The reported $4.5 billion of “incentives” include $400M for the reconstruction of a 30-mile or so section of I94 (a long planned project, delayed by Walker’s underfunding of roads, but for which the Foxconn project resulted in a $150M award of additional federal funding earlier this year). So a positive for State taxpayers.
About $1 billion of the incentives are water, sewer, power, and road infrastructure. $720M of this will be funded through property tax revenues generated by Phase 1 of the development for which Foxconn has guaranteed an assessed value of $1.2 B by 2022, and for which it will make payments based on this minimum threshold if actual valuations fall short. So worst case, the local governments end up with a master planned 3,000 acre business park on a corridor at the center of a 12M person urban area that is already experiencing explosive industrial development.
The main criticism is with the state incentives which include an estimated $150 M exemption from sales taxes on materials used for construction, up to $1.5 B in job creation tax credits (capped, but essentially equal to 17% of zone payroll through 2032 and achievable if Foxconn hires and retains 13,000 workers making an average of $53,875 per year through 2032), and capital investment tax credits of up to $1.35 B if Foxconn invests $9B in the defined project “zone”. The capital investment tax credits essentially mean that Wisconsin taxpayers will be paying 15% of the facility, but these costs will likely be a fraction of Foxconn’s finance costs alone. Wisconsin taxpayers are making an enormous bet only it’s not nearly as large a bet as Foxconn is making on a project that has never been attempted at this scale in the US.
It’s worth noting that Foxconn must achieve minimum job creation and capital investment goals each year through 2032in order to qualify for any of the tax credits (1820 jobs by 12/31/20, 5200 jobs by 12/31/22, 7800 jobs by 12/31/24, and 10,400 jobs by 12/31/26). There is a clawback provision in the event of various default scenarios – such as not achieving 5820 jobs by 12/31/23, which would make Foxconn subject to a clawback of up to $1.465 B with 25% subject to a personal guarantee by the chairman of Foxconn.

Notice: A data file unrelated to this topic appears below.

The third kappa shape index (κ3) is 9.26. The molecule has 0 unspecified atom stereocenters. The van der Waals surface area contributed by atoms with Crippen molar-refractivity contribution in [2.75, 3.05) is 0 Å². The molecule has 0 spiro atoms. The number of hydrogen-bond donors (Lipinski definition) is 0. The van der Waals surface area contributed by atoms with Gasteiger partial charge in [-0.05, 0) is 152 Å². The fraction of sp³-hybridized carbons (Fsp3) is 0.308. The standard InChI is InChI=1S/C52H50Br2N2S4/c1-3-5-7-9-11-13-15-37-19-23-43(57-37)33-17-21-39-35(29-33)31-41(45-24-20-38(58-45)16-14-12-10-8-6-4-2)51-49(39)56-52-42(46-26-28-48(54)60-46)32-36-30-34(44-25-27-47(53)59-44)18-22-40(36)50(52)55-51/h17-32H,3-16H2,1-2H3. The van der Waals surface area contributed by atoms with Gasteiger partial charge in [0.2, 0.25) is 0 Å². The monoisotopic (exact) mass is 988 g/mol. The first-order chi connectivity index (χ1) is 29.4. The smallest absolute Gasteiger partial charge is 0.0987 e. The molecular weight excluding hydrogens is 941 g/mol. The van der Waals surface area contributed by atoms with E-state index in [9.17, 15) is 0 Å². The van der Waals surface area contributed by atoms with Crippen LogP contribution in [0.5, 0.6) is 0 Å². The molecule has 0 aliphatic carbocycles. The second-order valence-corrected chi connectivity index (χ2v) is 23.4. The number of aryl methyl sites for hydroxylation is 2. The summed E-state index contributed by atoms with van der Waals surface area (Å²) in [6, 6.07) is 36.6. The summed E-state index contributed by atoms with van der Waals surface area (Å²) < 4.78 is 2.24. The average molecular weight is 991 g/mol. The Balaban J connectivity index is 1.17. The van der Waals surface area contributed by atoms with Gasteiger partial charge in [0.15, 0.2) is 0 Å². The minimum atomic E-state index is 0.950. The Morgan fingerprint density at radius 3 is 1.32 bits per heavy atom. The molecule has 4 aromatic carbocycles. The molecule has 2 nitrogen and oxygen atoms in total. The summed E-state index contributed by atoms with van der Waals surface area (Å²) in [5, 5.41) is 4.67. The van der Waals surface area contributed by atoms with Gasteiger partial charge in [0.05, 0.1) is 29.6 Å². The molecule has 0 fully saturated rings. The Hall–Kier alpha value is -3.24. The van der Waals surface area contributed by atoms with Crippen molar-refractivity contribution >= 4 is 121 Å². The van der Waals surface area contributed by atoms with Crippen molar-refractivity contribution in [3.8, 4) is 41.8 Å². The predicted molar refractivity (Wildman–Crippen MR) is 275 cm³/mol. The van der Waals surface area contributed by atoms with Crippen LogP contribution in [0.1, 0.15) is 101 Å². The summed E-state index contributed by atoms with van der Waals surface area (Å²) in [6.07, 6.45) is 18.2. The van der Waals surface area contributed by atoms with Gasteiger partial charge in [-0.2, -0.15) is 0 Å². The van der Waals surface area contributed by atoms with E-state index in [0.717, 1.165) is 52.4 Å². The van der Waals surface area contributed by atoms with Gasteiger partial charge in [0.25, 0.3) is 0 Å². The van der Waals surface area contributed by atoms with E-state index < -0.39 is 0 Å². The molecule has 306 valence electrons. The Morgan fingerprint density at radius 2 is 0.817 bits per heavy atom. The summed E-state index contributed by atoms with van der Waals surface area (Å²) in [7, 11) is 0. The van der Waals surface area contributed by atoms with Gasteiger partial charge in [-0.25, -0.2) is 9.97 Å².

A boondoggle for Wisconsin. Time will tell, but the contract is much better than commonly reported.
The narratives and reporting seen to be biased by antipathy toward Walker as well as antipathy towards Foxconn (the company known for its factories in China equipped with suicide nets). But the standard narratives on Foxconn and its plans in the US seem absurd. It grew at 15% last year and is now the 24th largest company by revenue on earth. It has achieved this growth on 3% profit margin. Its stated plans in the US are to transform to a company that increasingly develops, builds, and markets it’s own cutting edge technology (through which it would achieve 5 or 10 times higher profit margins, with a proportionate increase in its founders net worth). The plan in 2018 is clearly different than in years past when it was focused on creating additional low margin production facilities (and failed to come through in Indiana, Pennsylvania, Brazil, India, etc.).
One of the comments in this thread is on the potential for many of the jobs to be filled by Illinois residents. As a reminder, this doesn’t really matter in terms of the return to the State of Wisconsin as the income would still be earned in Wisconsin and subject to Wisconsin income taxes.
Other negative stories resulted from the change in plans from a facility/campus that was to employ 70-80% assembly workers to one that is now planned to employ 10% assembly workers and 90% knowledge workers. Even the 10% of workers would be skilled robot operators. The original plan was more aligned with Walkers economic development model and his voters priorities but the current plan seems to have far greater potential for long term transformation of SE Wisconsin. The technology campus as currently envisioned (3000 acres serviced by driverless vehicles) will be unmatched in scale and design by any technology campus I’ve seen in California (which are hamstrung by land costs).